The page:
Scottish National Dictionary (1700–)

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DOOL, DULE, n.1, adj., v.1 Also †doul, dul(l), dol(e), deul, dill, †dael, †doole. [dul Sc., but døl I., m., s.Sc., dɪl Lth., Ayr., del Bwk.]

I. n.

1. Grief, sorrow, misery; suffering. Formerly Gen.Sc. but now rare exc. poet. Occas. in pl. Also in n.Eng. dial. Sc. 1824  Scott Redgauntlet Letter xi.:
Muckle was the dool and care that came o't to my gudesire.
Sc. 1874  A. Hislop Sc. Anecdotes 246:
Of a' the miseries and dools that women are doomed to dree, that of bearing bairns to a gomeril is the saddest and the sairest.
Sh. 1891  J. J. H. Burgess Rasmie's Büddie 56:
O! dat soond o dül an sorrow!
Abd. 1746  W. Forbes Dominie Deposed (1767) 9:
Then dool and sorrow interveen'd.
Ags. 1945  “S. A. Duncan” Chron. Mary Ann 47:
I fand, to my dool, that my share wiz tae be the ootside [of nuts].
Edb. 1828  D. M. Moir Mansie Wauch (1839) x.:
Words cannot describe the fear, and the dool, and the misery it caused.
Lnk. c.1850  Rymour Club Misc. (1906–11) I. 5:
I'll sit in my dill, I'll ca' you a fule, I'll ca' you a creeshie weaver.
Ayr. 1789  Burns To Toothache (Cent. ed.) iv.:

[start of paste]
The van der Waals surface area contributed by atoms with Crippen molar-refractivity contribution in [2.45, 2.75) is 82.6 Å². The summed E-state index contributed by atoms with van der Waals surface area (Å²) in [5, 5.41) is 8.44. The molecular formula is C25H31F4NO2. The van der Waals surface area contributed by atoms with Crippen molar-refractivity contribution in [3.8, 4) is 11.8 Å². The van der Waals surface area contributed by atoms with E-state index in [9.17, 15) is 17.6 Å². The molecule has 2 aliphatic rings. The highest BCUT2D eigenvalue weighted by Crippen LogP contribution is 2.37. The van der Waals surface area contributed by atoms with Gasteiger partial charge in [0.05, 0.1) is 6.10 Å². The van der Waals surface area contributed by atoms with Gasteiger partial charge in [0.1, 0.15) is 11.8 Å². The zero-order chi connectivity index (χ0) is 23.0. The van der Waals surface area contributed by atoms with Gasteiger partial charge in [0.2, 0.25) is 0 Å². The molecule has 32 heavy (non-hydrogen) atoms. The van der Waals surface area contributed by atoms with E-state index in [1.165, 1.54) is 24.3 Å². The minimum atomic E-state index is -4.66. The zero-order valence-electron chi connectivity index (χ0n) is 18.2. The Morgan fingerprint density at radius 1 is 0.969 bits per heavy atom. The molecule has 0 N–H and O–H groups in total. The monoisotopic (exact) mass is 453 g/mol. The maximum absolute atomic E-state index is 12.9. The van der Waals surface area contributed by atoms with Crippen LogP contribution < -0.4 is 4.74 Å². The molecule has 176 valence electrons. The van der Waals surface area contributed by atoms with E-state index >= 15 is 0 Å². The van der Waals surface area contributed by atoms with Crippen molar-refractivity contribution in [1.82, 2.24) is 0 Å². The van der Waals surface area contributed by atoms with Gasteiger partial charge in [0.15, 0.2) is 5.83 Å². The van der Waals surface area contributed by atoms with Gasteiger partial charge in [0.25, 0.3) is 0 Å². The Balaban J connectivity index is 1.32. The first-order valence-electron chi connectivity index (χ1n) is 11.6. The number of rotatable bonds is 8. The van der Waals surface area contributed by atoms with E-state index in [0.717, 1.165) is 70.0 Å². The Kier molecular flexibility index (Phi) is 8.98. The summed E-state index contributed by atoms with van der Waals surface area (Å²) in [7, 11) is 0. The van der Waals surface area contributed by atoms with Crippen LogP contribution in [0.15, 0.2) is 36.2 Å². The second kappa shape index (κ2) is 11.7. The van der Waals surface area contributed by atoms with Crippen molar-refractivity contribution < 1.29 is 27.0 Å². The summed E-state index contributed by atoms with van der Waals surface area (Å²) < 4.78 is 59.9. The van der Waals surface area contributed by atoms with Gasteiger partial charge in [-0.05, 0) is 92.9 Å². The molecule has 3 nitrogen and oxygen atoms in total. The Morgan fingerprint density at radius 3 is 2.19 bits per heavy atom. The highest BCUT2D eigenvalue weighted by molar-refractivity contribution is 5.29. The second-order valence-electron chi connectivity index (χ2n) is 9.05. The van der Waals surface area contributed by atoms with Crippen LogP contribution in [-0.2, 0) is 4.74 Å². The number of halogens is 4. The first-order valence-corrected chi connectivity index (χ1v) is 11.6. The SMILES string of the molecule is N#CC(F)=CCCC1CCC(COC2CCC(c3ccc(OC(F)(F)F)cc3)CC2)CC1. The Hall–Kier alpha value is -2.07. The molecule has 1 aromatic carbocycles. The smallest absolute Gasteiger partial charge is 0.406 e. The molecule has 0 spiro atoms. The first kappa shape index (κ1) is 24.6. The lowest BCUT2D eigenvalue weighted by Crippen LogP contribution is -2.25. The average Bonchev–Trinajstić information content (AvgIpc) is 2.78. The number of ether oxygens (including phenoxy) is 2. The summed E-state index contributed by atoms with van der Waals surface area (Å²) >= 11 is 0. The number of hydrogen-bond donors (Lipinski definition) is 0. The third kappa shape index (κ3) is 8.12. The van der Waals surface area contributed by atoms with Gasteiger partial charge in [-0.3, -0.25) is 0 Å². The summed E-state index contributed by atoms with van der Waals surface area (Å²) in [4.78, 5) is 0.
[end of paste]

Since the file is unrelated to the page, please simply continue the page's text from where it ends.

Of a' the num'rous human dools . . . Thou bear'st the gree!
Ayr. 1823  Galt R. Gilhaize III. vii.:
News of Sarah Lochrig having been permitted to leave the tolbooth of Irvine, without farther dule than a reproof from Provost Reid.
Kcb. 1896  S. R. Crockett Grey Man 203:
Such dule and lament as I saw that day saw I never anywhere.

Hence (1) doo(l)fu', dule-, -some, adj., sorrowful, gloomy, sad, causing pain. Also used adv.; (2) doolie, dooley, idem. (1) Sc. 1797  Scots Mag. (Sept.) 689:
Come tell me Jamie, what's the wyte ye mourn? Why ha'e your thoughts tain sic' a doolsom' turn?
Sc. 1887  R. L. Stevenson Underwoods 106:
They'll to your dulefü' house succeed.
Mry. 1865  W. H. L. Tester Poems 175:
The clods are dowfin' doo'some on her little coffin lid.
Abd. 1768  A. Ross Helenore 40:
I fear the warst, that doolfu' is their lot.
Abd. 1916  G. Abel Wylins 104:
Oh, waesome months hae they been to me! Oh! doolsome to young an' to aul'!
Lnk. a.1832  W. Watt Poems (1860) 27:
Tis not the loss o' warldly gain . . . That gars me pour my doolfu' main, Wi' harp unstrung.
Ayr. 1787  Burns Lament for W. Creech v.:
The brethren o' the Commerce-Chaumer May mourn their loss wi' doolfu' clamour.
s.Sc. 1847  H. S. Riddell Poems 306:
My dream's wild light was not o' night, Nor o' the doofu' morning.